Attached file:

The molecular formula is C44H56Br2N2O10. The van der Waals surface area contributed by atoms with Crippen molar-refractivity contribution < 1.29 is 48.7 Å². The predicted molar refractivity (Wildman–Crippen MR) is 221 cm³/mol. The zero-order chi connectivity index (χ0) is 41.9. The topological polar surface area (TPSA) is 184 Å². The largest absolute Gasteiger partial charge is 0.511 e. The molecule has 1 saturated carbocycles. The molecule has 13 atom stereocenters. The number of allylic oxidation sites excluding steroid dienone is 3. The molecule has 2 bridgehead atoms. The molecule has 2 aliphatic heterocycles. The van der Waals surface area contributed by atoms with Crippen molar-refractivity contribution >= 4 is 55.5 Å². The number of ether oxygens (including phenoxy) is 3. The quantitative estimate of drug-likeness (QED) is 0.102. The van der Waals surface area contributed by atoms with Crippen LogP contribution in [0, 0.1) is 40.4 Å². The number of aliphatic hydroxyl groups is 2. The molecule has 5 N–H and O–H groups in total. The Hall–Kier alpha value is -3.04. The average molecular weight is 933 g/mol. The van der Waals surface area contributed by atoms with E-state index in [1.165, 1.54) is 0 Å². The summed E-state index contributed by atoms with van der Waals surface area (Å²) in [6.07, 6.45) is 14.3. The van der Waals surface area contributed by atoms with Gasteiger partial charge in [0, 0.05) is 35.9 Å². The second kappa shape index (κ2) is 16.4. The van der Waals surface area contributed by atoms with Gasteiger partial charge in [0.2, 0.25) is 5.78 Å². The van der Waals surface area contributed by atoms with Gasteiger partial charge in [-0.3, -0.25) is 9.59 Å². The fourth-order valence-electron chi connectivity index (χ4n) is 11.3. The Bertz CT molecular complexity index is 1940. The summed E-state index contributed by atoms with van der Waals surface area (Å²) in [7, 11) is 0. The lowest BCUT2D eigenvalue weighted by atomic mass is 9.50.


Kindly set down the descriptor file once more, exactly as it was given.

The molecular formula is C44H56Br2N2O10. The van der Waals surface area contributed by atoms with Crippen molar-refractivity contribution < 1.29 is 48.7 Å². The predicted molar refractivity (Wildman–Crippen MR) is 221 cm³/mol. The zero-order chi connectivity index (χ0) is 41.9. The topological polar surface area (TPSA) is 184 Å². The largest absolute Gasteiger partial charge is 0.511 e. The molecule has 1 saturated carbocycles. The molecule has 13 atom stereocenters. The number of allylic oxidation sites excluding steroid dienone is 3. The molecule has 2 bridgehead atoms. The molecule has 2 aliphatic heterocycles. The van der Waals surface area contributed by atoms with Crippen molar-refractivity contribution >= 4 is 55.5 Å². The number of ether oxygens (including phenoxy) is 3. The quantitative estimate of drug-likeness (QED) is 0.102. The van der Waals surface area contributed by atoms with Crippen LogP contribution in [0, 0.1) is 40.4 Å². The number of aliphatic hydroxyl groups is 2. The molecule has 5 N–H and O–H groups in total. The Hall–Kier alpha value is -3.04. The average molecular weight is 933 g/mol. The van der Waals surface area contributed by atoms with E-state index in [1.165, 1.54) is 0 Å². The summed E-state index contributed by atoms with van der Waals surface area (Å²) in [6.07, 6.45) is 14.3. The van der Waals surface area contributed by atoms with Gasteiger partial charge in [0, 0.05) is 35.9 Å². The second kappa shape index (κ2) is 16.4. The van der Waals surface area contributed by atoms with Gasteiger partial charge in [0.2, 0.25) is 5.78 Å². The van der Waals surface area contributed by atoms with Gasteiger partial charge in [-0.3, -0.25) is 9.59 Å². The fourth-order valence-electron chi connectivity index (χ4n) is 11.3. The Bertz CT molecular complexity index is 1940. The summed E-state index contributed by atoms with van der Waals surface area (Å²) in [7, 11) is 0. The lowest BCUT2D eigenvalue weighted by atomic mass is 9.50.